Revolutionary Nationalism

Nationalism is sometimes presented today as an antidote to the corrosions of modern political order, globalization, secularism. That’s an odd twist, since nationalism was born from the same fires as revolution.

James Billington writes (Fire in the Minds of Men, 58) that after the French Revolution, “Nationalism remained the major revolutionary ideal until the final quarter of the nineteenth century. Its mysterious power and continuing mutations make essential a closer look at its origins. The birth of this new ideal was both sublime and bloody, involving the heights of music and the depth of terror.”

La nation was “a new fraternity in which lesser loyalties as well as petty enmities were swept aside by the exultation of being born again as enfants de la patrie : children of a common fatherland. The nation was a militant ideal that was largely discovered on the jour de gloire of battle and best expressed in the levee en masse of 1793: the prototype of modern mass conscription on a ‘national’ scale.”

In France, “the concept of a ‘nation’ was central even though no new country was created . . . . The word nation soon predominated over the older and more paternalistic term patrie . Flags, feasts, and songs were all said to be ‘national, and Bonneville, while organizing the Paris militia in the summer of 1789, warned against ennemis de la nation . Citizens of the old regime were forced to communicated in the French language, which until then had not been the basic tongue of many living under the French crown.” Not everyone understood what this new entity was: “Peasants forced a well-dressed man to cry ‘Vive la nation!’ early in the revolution, then begged him: ‘Explain to us just what is the Nation’” (57).

Soon, the nation took on mystical and religious coloring. Nation described “a new type of popular sovereignty that was territorially and linguistically unified and often more absolute than monarchical authority. God Himself was reborn in early revolutionary tracts as the ‘Savior of the Nations’ . . . and prayers were addressed to ‘the body of the nation’” (57).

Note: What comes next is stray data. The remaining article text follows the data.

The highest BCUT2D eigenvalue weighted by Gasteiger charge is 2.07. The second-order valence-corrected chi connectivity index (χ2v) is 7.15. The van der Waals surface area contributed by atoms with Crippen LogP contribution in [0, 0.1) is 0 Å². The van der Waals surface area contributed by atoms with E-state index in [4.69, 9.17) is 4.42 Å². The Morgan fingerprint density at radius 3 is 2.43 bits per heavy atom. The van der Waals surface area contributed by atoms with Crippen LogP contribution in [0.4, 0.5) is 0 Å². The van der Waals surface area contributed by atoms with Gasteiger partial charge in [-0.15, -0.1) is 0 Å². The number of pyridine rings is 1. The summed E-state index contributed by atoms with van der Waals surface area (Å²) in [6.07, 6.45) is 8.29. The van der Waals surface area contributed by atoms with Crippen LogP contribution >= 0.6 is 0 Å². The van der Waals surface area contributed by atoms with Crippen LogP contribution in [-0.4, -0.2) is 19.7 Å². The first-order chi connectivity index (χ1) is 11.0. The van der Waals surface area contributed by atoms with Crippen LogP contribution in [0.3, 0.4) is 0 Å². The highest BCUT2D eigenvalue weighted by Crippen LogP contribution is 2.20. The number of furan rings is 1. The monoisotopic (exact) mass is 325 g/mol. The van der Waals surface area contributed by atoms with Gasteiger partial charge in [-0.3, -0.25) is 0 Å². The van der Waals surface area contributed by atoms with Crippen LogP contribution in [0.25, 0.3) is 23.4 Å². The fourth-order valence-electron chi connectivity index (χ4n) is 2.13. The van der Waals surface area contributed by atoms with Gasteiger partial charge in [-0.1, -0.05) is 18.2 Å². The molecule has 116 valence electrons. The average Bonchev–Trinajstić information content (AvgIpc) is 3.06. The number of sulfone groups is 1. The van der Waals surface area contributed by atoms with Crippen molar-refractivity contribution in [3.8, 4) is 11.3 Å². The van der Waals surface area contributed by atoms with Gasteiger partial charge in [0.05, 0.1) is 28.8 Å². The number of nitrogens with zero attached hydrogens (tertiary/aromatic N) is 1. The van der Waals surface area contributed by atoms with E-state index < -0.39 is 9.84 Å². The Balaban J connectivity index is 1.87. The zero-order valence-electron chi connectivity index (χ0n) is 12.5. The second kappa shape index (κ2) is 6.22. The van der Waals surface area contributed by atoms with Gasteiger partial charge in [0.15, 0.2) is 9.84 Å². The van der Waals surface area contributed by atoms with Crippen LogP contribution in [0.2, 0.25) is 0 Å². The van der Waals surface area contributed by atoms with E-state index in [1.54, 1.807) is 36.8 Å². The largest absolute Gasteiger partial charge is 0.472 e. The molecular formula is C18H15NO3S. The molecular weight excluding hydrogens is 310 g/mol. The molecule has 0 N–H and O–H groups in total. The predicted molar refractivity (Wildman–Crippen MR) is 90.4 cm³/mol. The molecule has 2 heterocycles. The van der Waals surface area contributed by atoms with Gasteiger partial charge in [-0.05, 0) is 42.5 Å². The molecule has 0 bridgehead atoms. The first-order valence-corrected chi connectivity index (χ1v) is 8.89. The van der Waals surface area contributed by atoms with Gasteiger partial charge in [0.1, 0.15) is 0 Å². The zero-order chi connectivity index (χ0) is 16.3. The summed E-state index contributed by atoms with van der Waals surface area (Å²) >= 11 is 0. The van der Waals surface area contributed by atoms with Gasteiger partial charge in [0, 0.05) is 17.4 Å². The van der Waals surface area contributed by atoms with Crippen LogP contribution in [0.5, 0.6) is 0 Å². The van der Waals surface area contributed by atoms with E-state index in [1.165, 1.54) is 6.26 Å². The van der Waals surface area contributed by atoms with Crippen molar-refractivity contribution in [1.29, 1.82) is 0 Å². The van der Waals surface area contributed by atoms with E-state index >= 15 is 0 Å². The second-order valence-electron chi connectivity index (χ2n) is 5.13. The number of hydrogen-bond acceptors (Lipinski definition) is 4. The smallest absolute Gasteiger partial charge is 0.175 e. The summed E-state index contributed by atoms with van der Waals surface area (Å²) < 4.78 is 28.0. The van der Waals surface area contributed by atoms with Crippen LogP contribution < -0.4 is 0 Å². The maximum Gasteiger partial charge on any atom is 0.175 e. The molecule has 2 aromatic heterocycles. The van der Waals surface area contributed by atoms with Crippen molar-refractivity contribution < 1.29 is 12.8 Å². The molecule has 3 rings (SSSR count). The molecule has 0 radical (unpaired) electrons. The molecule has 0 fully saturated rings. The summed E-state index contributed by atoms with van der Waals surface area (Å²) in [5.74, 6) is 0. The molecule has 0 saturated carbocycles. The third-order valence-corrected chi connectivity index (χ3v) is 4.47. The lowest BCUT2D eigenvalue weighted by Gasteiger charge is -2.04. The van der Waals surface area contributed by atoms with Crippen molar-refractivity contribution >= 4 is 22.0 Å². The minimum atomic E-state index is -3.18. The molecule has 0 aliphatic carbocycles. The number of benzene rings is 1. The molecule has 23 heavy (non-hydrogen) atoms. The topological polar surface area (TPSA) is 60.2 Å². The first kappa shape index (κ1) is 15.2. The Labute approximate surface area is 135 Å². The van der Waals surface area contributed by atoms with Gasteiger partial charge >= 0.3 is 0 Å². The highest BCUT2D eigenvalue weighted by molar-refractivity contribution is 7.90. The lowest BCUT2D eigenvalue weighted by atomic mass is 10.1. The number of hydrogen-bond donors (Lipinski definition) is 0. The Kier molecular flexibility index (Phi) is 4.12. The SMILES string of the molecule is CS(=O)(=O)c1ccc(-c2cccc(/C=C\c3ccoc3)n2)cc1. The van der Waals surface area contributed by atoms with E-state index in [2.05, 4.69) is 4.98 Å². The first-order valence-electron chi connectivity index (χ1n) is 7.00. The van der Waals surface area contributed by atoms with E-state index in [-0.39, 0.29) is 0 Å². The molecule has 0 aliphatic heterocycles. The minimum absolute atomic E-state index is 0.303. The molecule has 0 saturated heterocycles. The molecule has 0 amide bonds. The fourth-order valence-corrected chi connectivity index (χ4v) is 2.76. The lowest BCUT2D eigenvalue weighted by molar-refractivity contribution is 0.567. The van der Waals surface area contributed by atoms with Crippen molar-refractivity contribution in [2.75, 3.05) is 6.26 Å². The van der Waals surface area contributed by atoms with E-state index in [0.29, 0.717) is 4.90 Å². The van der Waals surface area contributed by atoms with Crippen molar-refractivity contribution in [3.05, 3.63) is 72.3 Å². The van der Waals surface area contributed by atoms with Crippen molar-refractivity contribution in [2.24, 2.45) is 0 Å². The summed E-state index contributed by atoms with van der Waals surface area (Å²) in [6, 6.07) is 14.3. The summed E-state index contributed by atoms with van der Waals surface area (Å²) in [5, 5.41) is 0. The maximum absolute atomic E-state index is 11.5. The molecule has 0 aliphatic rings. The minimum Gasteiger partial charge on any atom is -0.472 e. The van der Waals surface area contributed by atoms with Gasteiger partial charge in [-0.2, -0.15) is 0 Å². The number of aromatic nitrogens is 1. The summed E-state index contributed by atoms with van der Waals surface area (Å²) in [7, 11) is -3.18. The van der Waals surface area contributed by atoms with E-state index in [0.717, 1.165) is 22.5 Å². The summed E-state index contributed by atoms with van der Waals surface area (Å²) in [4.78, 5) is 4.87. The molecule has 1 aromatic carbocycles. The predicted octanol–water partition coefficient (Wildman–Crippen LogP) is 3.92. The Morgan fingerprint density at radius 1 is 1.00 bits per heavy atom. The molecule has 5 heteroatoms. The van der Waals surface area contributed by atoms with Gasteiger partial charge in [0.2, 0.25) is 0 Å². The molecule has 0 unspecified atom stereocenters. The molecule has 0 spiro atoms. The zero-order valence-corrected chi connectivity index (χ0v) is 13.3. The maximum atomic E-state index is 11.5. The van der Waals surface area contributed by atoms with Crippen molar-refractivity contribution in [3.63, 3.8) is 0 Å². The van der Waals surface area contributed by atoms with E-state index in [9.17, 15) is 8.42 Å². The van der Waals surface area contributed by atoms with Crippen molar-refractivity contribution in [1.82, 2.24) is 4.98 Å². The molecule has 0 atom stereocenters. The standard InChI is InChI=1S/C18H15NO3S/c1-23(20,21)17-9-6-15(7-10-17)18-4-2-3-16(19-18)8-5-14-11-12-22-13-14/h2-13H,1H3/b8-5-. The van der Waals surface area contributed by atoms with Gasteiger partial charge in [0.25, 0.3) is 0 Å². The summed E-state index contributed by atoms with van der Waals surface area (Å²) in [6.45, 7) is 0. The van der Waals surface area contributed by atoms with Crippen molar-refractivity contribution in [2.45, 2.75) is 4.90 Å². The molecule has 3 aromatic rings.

Music played a large role in forging this sense of nationhood: “La Marseillaise electrified the nation going to war. The two leading composers of the Opera Comique, Dalayrac and Gossec, composed Offering to Liberty, Religious scene on the Marseillaise. This ‘religious scene’ was taken out of the theater into army camps. Choruses of women knelt before statues of liberty singing the verse ‘Amour sacre de la patrie . . .’ as a hushed prayer, then rising to sing the final verse with a percussion accompaniment that ‘would make the pavement leave the street for the frontier'” (59).

This was different from the American Revolution, where “no new language [was] asserted, no mythologized antiquity created, no continuing foreign threat bordering on the new territorial entity.” For the US, “a sense of nationhood was the child, not the parent of the Revolution” (57).

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